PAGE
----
This is the first report in a seven-part series.
Although colleges typically accept more than two-thirds of their applicants — and two-thirds of students get into their first-choice school — admissions anxiety around a small group of highly selective colleges is more intense than ever. Students shoot for those schools because of what they hear from their parents and friends, and what they read in ranking systems by organizations such as U.S. News and World Report and the Princeton Review.
The media are full of stories about the college-admissions frenzy. Over the last year, best-selling books such as The Gatekeepers and The Overachievers have added to the sense of panic.
But there are still many students who have chosen not to get caught up in the frenzy. They are marching to a different drummer and choosing colleges with different profiles.
Searching for More Than a High Ranking
Abigail Wetzel is a senior at the Loomis Chaffee School, a highly regarded prep school in Windsor, Conn. Most of her friends applied early to Columbia, Brown, Yale, Harvard, Princeton, Georgetown and Cornell.
"A lot of students at my school will apply to a bunch of schools and then go to the one that is the best one on their list," she says.
When you ask her what her friends mean by "best," she says "highest ranked." Wetzel says that many people at her school put image before learning. But she says she's looking for a place that is more intellectual, one that puts learning above getting "good grades, so you can apply for a high-influence job based on the name of the school you went to."
Many of her friends, she says, keep on telling her that she should apply to "better schools."
Wetzel has been particularly impressed by Whitman College in Washington state and Cornell College in Iowa. Wetzel knows she eventually wants to be a doctor. But she believes that "the name of the school you go to is not going to decide how happy you are for the rest of your life."
"What's important is how much you put into the college you go to," she says.
Making Choices Based on Who You Are
At Loomis Chaffee, Wetzel feels somewhat out of step in taking the position she has. At the Putney School, a boarding school in Vermont, many students see the college search the way she does. Putney is an unusual school, where students work on a farm, perform community service and pursue a rigorous program in academics, sports and the arts.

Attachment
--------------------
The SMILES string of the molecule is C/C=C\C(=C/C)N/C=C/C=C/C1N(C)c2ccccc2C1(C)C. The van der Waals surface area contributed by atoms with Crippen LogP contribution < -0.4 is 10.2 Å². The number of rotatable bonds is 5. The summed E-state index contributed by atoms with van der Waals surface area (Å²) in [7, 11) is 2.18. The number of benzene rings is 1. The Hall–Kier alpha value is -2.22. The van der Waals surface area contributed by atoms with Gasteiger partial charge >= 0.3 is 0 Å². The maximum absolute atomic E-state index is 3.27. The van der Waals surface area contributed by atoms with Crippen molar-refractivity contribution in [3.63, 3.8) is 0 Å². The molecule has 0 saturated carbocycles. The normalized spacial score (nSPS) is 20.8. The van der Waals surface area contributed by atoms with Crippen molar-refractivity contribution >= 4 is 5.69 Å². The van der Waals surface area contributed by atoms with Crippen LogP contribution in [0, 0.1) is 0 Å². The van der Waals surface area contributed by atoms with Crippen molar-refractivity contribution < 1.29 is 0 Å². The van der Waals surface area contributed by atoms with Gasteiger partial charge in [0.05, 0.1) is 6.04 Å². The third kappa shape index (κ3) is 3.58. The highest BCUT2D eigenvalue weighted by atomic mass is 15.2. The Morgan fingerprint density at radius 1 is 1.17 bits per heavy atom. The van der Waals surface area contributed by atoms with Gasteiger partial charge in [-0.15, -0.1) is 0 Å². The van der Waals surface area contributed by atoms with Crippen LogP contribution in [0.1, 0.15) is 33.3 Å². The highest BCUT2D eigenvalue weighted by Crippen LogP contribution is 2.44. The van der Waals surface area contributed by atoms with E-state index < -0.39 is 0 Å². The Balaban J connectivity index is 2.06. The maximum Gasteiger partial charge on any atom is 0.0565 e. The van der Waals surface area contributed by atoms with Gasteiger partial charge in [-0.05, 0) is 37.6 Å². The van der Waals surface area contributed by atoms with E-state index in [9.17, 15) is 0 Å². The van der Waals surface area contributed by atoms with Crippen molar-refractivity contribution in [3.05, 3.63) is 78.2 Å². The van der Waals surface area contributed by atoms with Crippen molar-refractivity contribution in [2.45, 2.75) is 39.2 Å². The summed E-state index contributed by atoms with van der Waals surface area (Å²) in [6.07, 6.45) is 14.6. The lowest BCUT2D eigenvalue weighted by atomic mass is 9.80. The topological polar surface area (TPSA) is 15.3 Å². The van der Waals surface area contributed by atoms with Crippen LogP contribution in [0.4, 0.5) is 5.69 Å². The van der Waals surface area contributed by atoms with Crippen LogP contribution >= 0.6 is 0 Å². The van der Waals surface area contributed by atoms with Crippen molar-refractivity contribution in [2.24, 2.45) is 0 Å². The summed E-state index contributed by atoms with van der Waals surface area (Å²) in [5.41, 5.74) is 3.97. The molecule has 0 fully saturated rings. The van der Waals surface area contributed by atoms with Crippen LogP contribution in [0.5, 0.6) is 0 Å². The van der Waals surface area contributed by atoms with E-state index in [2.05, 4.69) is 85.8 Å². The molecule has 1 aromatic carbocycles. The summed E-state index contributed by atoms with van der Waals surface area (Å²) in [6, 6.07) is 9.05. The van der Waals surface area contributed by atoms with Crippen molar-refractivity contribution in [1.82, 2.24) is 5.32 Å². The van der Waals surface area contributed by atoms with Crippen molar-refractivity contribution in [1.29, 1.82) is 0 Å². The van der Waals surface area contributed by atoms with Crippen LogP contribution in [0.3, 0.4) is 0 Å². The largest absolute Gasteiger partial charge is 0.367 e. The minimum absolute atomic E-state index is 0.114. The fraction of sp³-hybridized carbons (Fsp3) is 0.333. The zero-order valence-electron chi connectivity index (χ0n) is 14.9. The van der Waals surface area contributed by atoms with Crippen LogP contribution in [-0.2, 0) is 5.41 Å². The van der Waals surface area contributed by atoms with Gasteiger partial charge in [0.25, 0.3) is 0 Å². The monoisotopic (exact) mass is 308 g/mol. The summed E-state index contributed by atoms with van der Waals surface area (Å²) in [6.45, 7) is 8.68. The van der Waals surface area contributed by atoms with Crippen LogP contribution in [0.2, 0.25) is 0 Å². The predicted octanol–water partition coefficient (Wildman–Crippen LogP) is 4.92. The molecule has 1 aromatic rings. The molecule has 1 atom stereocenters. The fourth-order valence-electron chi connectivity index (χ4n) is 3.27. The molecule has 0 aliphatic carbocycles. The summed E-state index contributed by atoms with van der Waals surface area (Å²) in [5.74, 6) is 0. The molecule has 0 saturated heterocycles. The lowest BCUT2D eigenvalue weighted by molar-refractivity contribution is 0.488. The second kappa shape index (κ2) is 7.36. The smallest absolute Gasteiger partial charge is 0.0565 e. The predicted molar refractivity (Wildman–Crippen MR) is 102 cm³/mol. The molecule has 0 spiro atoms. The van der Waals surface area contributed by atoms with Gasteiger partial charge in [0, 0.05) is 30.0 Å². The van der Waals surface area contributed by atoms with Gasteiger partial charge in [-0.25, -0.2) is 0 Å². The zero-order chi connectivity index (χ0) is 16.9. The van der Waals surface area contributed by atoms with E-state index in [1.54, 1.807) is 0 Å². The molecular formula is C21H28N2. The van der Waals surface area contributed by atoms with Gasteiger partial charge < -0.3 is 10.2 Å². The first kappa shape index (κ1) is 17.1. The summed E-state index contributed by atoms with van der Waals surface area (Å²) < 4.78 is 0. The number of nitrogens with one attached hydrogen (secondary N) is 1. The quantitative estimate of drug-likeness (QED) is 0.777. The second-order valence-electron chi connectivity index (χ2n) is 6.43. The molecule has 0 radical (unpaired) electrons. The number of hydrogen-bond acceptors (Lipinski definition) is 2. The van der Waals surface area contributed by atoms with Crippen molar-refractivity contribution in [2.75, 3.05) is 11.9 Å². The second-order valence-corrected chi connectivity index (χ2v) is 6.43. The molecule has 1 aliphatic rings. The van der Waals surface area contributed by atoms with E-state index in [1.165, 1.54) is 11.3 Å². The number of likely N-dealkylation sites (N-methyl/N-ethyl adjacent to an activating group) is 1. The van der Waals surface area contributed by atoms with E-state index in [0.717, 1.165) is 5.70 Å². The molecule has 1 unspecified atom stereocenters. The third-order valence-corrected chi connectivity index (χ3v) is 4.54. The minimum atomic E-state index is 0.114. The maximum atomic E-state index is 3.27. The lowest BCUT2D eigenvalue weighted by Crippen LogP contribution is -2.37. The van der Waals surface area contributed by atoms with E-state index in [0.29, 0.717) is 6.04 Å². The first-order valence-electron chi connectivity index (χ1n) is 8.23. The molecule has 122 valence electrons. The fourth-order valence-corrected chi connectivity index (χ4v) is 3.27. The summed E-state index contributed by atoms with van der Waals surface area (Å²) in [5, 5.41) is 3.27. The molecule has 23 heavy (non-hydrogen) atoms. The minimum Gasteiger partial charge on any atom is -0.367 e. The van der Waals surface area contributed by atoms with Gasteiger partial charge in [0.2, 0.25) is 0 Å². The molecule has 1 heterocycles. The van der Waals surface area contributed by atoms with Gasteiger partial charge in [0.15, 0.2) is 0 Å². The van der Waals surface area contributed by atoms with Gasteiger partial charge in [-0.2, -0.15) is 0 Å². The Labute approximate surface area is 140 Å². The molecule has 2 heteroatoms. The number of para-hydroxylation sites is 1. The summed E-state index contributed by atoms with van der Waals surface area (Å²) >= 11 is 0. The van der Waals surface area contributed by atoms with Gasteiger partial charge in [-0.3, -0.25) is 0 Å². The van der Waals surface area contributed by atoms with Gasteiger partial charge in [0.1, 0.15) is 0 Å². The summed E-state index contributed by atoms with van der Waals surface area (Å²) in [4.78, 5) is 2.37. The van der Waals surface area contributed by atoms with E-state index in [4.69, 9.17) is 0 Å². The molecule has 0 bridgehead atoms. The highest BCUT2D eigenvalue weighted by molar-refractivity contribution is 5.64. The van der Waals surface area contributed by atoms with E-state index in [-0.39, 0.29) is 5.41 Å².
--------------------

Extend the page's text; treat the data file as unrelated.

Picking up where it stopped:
Jennifer DesMaisons is the college adviser for the Putney School. She says she wants to help her students "find what kind of educational setting would be the best for them, instead of just picking a name that would follow in the family line or be the best on their resume."
DesMaisons holds a 12-session class on college admissions for juniors. At the first class, she tells them that it is important to think about "your own identity, not only what you want to study, but what kind of people you want to be surrounded by. What kinds of dinner table conversations do you want to have?"
It is important to make choices based on your own identity, not on what your friends or you parents say, she adds.
One of DesMaisons' students is Luka Negoita. He says he wants to pursue environmental studies and is looking at a small college in Vermont, and another in Arizona. The colleges to which he is applying either don't require the SAT, or consider it a very small part of what they look at.
Looking at Less Well-Known Schools
Alison Selking is facing the same issues at Heidelberg High School in Heidelberg, Germany. Her father is in the U.S. Army and is currently serving in Iraq. Like Abigail Wetzel at Loomis Chaffee, Selking has great grades and SAT scores, but she is also looking at colleges you might not expect. She says that some of the most prestigious colleges seem competitive in ways she doesn't really like.
"I am a very competitive person with myself," Selking says. "I want to do better than I have done in the past, but I don't like being better than other people. I want to be in a supportive environment."
Selking was particularly impressed with Hendrix College in Arkansas. She met scores of students, whereas at other schools, sometimes the only student she talked to was the tour guide. She advises students who are about to enter the college admissions frenzy not to base their decisions on how many people have heard of a school or how prestigious it is.
"Just because nobody knows about it, doesn't mean it isn't a great school and isn't the best place for you," she says.
A number of college presidents and deans agree with Selking and Wetzel. Leon Botstein, president of Bard College, says it doesn't matter where you go to college, only "what you do there." Botstein says American colleges and universities are among the best in the world.
"College is a chance to really make something of yourself," he says. "And you can do that anywhere, at a state university campus, or in a not well-known, small- or medium-size private institution."